Objective and Outcome: The outcomes of systemic questioning are often insights into relational patterns and their influence on behaviors, aiming at transforming these relationships to improve the client’s well-being. In contrast, Socratic questioning seeks to develop rigorous thinking, self-awareness, and personal congruence by challenging and refining thought processes (Grant, 2014).

Application in Coaching: Systemic questioning is particularly useful in coaching contexts where interpersonal relationships and external systems play a significant role in the client’s issues, such as in executive or family business coaching. Socratic questioning is more aligned with contexts where decision-making, belief systems, and internal conflicts are central, such as in career or life coaching (Lancer et al., 2016).

Practical Implications in Coaching

Integrating the Techniques: Effective coaching can involve integrating both approaches, depending on the client’s situation and needs. For instance, a coach might use systemic questioning to understand a client’s work environment and then apply Socratic questioning to challenge the client’s beliefs about their capabilities within that environment (Law, Ireland, & Hussain, 2007).

Skill and Sensitivity: Both methods require the coach to be highly skilled in question formulation and sensitive to the client’s responses. The ability to switch seamlessly between questioning styles can enhance the coaching experience and outcomes.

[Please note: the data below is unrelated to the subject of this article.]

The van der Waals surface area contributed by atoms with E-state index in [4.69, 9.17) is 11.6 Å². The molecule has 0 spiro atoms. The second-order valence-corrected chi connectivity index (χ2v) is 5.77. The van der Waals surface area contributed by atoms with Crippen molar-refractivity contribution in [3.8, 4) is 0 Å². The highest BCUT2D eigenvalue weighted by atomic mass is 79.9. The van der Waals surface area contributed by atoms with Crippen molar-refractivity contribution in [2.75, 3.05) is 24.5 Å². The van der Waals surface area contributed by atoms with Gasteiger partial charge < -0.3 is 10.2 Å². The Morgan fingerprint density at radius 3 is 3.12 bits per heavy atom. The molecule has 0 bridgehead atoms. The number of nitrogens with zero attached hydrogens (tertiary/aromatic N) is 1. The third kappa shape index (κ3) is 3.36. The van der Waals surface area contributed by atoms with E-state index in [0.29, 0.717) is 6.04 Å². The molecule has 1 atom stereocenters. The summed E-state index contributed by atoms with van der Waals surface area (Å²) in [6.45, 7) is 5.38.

Ethical Considerations: With both styles, coaches must maintain ethical boundaries and ensure questions are posed in a non-judgmental, supportive manner to foster a safe space for client exploration (Stober & Grant, 2006).


Systemic and Socratic questioning are both powerful in coaching but serve different purposes and are based on different theoretical foundations. The choice of which questioning style to employ should align with the client’s needs, the specific coaching objectives, and the context within which the coaching occurs.


Grant, A. M. (2014). The efficacy of executive coaching in times of organisational change. Journal of Change Management, 14(2), 258-280. DOI: 10.1080/14697017.2013.805159

Hawkins, P., & Smith, N. (2013). Coaching, mentoring and organizational consultancy: Supervision and development. 2nd Ed. Open University Press. ISBN: 9780300126093

Lancer, N., Clutterbuck, D., & Megginson, D. (2016). Techniques for coaching and mentoring (Second edition). Routledge. ISBN: 978-1-317-42956-2

Law, H., Ireland, S., & Hussain, Z. (2007). The psychology of coaching, mentoring and learning. John Wiley & Sons Ltd. ISBN: 978-0-470-06044-5.

Neenan, M. (2008). Using Socratic questioning in coaching. Journal of Rational-Emotive & Cognitive-Behavior Therapy, 26(1), 38-48. DOI: 10.1007/s10942-007-0076-z.

Palmer, S., & Whybrow, A. (2019). Handbook of coaching psychology. Routledge. ISBN: 978-1-317-63639-7.

Stober, D. R., & Grant, A. M. (Eds.). (2006). Evidence based coaching handbook: Putting best practices to work for your clients. Wiley. ISBN: 978-0-471-72086-7.


[Written and illustrated with the help of ChatGPT 4.]